Confirmed: World Economy Can Grow Without More Carbon Emissions
This news is way less boring than you think it is.
For the second year in a row, the global economy has grown while fossil fuel emissions stayed level, the International Energy Agency announced today. It might sound boring, but it’s big news.
Here’s why: Ever since humans began burning fossil fuels, economic growth and fossil fuel emissions have followed a nearly identical trendline. When fossil fuel use rises, the economy does well. When emissions drop, the world dives into a recession.
Greenhouse gas emissions need to decrease dramatically — or we face environmental and human disaster. For this to happen, the two trend lines must diverge. No political leader can advocate for decreased fossil fuel use if this guarantees economic collapse.
In theory, economic growth and emissions don’t need to rise and fall in lockstep. Alternative energy could fuel growth as well. But, historically few places in the world have shown this to be the case. Some parts of Europe are the exception — Sweden, for example, has seen its economy grow 55 percent in 25 years, while emissions decreased by 23 percent.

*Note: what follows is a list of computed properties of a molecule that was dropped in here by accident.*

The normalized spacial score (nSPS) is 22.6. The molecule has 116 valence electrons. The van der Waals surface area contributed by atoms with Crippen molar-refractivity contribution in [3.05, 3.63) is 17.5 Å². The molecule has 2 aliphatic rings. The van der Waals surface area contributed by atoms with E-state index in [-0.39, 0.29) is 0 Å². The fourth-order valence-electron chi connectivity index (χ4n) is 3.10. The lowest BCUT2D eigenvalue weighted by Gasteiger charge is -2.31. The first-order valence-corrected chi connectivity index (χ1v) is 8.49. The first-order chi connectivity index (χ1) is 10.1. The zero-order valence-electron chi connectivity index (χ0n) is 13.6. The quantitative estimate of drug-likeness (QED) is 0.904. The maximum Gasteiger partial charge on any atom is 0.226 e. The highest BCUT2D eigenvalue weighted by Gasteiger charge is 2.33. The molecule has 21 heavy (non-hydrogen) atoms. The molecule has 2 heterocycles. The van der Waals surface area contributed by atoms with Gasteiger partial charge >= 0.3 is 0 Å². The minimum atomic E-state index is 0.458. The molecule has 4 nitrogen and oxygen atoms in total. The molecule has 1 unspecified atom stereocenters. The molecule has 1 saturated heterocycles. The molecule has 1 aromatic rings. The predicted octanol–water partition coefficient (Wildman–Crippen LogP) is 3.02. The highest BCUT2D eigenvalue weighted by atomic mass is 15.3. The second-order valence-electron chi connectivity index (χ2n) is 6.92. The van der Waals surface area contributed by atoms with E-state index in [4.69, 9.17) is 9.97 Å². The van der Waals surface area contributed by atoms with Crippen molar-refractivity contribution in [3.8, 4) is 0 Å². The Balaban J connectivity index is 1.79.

In 2014, for the first time ever, global economic and emissions growth decoupled — the world got 3 percent richer while fossil fuel emissions stayed the same. It was an important moment, though some argued it was a blip rather than a trend.
The preliminary data from 2015 say otherwise.
A surge in alternative energy, which accounted for an impressive 90 percent of new electricity generation last year, made the emissions-free growth possible. Emissions decreased in both the United States and China — the two most significant consumers of fossil fuels.
As poorer parts of the world claim their pieces of the economic pie, demonstrating this uncoupling is crucial. They look to the United States and other developed countries to say — Hey, you guys got rich off the back of cheap fossil fuels, and now it’s our turn. India, poised to become the world’s most populated country and biggest economy in the coming decades, is currently grappling with plans to expand both coal and wind energy, to satisfy exploding power demand.
If the world is going to avoid climate catastrophe, emerging economies need to hear the message that fossil fuel expansion is not a necessary factor for growth. It makes the pleas to developed nations — that they must not burn fossil fuels because the global budget has been spent — slightly less sour to the taste.